A couple of months ago, Rosie O’Donnell saved my mom’s life with HEPPP, which is the acronym she made up to help women remember the signs of heart attacks in women – which are different than the classic signs in men.
Learn more about the signs of heart attack and the ten steps you can take to support your heart and decrease your risk for a heart attack.
Taking care of your gut is one of the most important things you can do for your health—bar none. That’s because your gut contains your microbiome. The microbiome, located in your gastrointestinal tract, consists of trillions of microbes that outnumber our cells roughly 10 to one—and they play a key role in how well your immune system, digestion and brain all function.
People with low levels of good bacteria (the microbes that help fight disease) in their microbiome are likely to suffer from conditions that have been linked to poor gut health, like autoimmune diseases, neurodegenerative diseases and inflammatory bowel disease, which can lead to colorectal cancer.
You’ve probably heard me say before that we can boost and balance our hormones just by what we do and what we think. For instance, having fun with your partner can boost the calming and bonding hormone, oxytocin. Well, experiencing novelty with your partner increases the brain hormone dopamine. Dopamine hits the reward center of the brain and also amps up the likelihood of sexier sex.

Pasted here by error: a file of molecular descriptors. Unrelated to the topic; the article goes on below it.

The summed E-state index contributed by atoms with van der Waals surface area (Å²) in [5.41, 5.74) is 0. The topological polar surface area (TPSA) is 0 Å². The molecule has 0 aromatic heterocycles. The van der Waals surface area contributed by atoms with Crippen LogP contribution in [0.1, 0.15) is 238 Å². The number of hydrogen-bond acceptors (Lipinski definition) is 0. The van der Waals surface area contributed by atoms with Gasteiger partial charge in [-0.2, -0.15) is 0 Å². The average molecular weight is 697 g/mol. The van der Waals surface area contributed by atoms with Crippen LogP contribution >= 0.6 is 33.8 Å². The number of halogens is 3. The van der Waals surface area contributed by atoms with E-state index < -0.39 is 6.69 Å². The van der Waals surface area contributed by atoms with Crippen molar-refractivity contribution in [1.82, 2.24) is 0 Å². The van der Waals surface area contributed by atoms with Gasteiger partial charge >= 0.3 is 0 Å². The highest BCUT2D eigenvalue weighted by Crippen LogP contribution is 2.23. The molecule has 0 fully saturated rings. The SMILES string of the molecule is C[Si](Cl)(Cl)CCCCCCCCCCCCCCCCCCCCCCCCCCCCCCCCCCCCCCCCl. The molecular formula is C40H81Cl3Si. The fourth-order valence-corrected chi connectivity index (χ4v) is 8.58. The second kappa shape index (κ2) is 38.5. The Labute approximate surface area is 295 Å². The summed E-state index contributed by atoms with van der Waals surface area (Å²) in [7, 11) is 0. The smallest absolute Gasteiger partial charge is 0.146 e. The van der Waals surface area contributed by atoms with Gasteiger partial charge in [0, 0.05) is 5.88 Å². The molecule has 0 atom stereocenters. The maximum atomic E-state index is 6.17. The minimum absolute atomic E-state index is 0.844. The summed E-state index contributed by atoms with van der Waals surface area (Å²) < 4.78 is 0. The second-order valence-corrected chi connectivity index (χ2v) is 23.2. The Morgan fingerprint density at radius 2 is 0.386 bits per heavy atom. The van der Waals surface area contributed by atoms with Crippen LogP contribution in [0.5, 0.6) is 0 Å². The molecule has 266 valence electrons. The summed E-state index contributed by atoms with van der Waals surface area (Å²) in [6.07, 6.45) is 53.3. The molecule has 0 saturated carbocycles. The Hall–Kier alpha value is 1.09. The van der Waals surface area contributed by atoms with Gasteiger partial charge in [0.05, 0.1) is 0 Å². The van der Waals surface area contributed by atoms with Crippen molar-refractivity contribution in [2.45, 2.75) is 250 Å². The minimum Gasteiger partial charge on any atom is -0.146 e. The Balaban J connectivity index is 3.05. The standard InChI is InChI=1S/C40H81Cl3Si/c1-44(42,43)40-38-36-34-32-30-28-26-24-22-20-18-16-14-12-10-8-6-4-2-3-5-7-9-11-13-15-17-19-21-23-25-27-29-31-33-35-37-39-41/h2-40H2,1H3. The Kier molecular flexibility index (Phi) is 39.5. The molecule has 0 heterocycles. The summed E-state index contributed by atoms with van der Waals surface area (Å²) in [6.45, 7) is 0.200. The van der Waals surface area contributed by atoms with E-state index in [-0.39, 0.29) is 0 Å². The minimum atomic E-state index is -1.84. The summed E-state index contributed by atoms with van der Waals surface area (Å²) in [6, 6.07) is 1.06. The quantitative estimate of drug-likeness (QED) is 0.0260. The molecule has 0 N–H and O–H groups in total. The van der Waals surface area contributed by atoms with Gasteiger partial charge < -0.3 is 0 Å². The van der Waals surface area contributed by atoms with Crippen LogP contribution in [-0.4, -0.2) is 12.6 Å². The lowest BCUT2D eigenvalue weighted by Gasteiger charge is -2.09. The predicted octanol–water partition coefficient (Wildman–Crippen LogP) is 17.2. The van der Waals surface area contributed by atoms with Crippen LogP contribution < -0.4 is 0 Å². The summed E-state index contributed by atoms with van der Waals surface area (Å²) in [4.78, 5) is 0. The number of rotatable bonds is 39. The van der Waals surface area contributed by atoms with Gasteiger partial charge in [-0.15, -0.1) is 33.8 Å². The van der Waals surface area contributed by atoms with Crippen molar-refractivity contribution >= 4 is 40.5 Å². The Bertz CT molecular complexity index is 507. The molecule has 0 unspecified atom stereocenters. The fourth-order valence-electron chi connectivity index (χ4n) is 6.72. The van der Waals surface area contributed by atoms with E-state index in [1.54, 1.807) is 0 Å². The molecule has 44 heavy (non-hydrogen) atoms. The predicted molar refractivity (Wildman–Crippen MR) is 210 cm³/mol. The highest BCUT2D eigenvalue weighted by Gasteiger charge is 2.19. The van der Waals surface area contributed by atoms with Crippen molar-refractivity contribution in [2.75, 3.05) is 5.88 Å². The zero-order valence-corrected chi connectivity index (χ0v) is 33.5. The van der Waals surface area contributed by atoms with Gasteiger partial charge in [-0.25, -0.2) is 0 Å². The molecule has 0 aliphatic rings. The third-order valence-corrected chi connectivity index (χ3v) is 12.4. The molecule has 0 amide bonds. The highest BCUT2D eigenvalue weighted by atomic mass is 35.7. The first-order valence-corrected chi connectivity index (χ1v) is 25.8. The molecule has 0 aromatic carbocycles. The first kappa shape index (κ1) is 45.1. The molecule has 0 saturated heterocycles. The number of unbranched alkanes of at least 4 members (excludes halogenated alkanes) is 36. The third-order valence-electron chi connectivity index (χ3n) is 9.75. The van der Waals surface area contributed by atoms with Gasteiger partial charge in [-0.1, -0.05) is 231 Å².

Last weekend, besides giving thanks to our brave service men and women, I took some of my own advice and used the long weekend to chill out and have some fun with my hubby, Adam.
Cooking is still kind of a new adventure for me. And I love recipes like this that are quick, delicious, and provide the nutrients I want for myself and my family.
This recipe is packed with protein, vitamin C and healthy spices. Pair it with a salad or sauteed greens, and you’ve got dinner! (It’s almost too easy…)
Inflammation contributes to estrogen dominance, a hormonal state that consists of having too little progesterone in your body compared with your estrogen. This can lead to progesterone resistance, which can prevent your progesterone hormone receptors from working properly. When these receptors don’t work correctly, your body can’t utilize progesterone, and that can lead to recurrent miscarriages if the problem isn’t addressed. If you’re having trouble getting pregnant or are experiencing miscarriages, try reducing inflammation to get your hormones back on track.